If you have an interest in planets, and nature beyond our planet then this is a book that will really appeal to you. I found it fascinating and I really enjoyed reading it. I also found myself internet hopping as I read this book, looking up various items, viewing images and also looking at the most recent news. It is a book that I would happily recommend.

About the Author…

Dr. Simon Morden, B.Sc. (Hons., Sheffield) Ph.D (Newcastle) is a bona fide rocket scientist, having degrees in geology and planetary geophysics. Unfortunately, that sort of thing doesn’t exactly prepare a person for the big wide world of work: he’s been a school caretaker, admin assistant, and PA to a financial advisor. He’s now employed as a part-time teaching assistant at a Gateshead primary school, which he combines with his duties as a house-husband, attempting to keep a crumbling pile of Edwardian masonry upright, wrangling his two children and providing warm places to sleep for the family cats.

His not-so-secret identity as journeyman writer started when he sold the short story Bell, Book and Candle to an anthology, and a chaotic mix of science fiction, fantasy and horror followed. Heart came out to critical acclaim, and Another War was shortlisted for a World Fantasy Award, but with The Lost Art, things suddenly got serious. Contracts. Agents. Deadlines. Responsibility. Scary stuff. The Lost Art was subsequently a finalist for the Catalyst Award for best teen fiction.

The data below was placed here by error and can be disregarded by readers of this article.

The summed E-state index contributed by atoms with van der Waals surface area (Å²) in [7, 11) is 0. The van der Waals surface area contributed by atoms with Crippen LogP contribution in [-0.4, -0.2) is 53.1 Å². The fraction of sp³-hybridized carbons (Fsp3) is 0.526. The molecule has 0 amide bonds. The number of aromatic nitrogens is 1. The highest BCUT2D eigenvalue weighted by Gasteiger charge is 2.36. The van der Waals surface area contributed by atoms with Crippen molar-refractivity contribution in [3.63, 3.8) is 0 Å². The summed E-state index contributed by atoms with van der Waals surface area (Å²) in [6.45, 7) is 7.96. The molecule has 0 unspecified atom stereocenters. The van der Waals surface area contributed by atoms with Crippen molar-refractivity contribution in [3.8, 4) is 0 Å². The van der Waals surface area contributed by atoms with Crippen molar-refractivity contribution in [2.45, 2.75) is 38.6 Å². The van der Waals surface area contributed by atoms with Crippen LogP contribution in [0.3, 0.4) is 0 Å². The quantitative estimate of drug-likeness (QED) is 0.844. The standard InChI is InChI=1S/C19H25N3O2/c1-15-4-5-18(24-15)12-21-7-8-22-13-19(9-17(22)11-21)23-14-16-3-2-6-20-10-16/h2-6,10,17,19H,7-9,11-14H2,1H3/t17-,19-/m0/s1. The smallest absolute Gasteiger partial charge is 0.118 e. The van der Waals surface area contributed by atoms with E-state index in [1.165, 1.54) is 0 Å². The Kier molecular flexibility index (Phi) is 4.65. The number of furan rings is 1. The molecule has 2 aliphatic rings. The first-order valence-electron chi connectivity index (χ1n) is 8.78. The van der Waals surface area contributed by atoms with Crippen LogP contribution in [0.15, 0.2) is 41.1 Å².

As well as a writer, he’s been the editor of the British Science Fiction Association’s writers’ magazine Focus, a judge for the Arthur C Clarke awards, and is a regular speaker at the Greenbelt Arts Festival on matters of faith and fiction. In 2009, he was in the winning team for the Rolls Royce Science Prize.

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The Silk Roads: The Extraordinary History that created your World – Children’s Edition by Peter Frankopan #audiobook #20booksofsummer @NetGalley @BloomsburyUK #audioreview

I am delighted to share an audio book review today for The Silk Roads by Peter Frankopan. I have this book in hardback and have been meaning t read it for so long. When I saw there was an audio version available via NetGalley I immediately requested a copy. My thanks to Bloomsbury Children’s Books for granting my request to listen and review.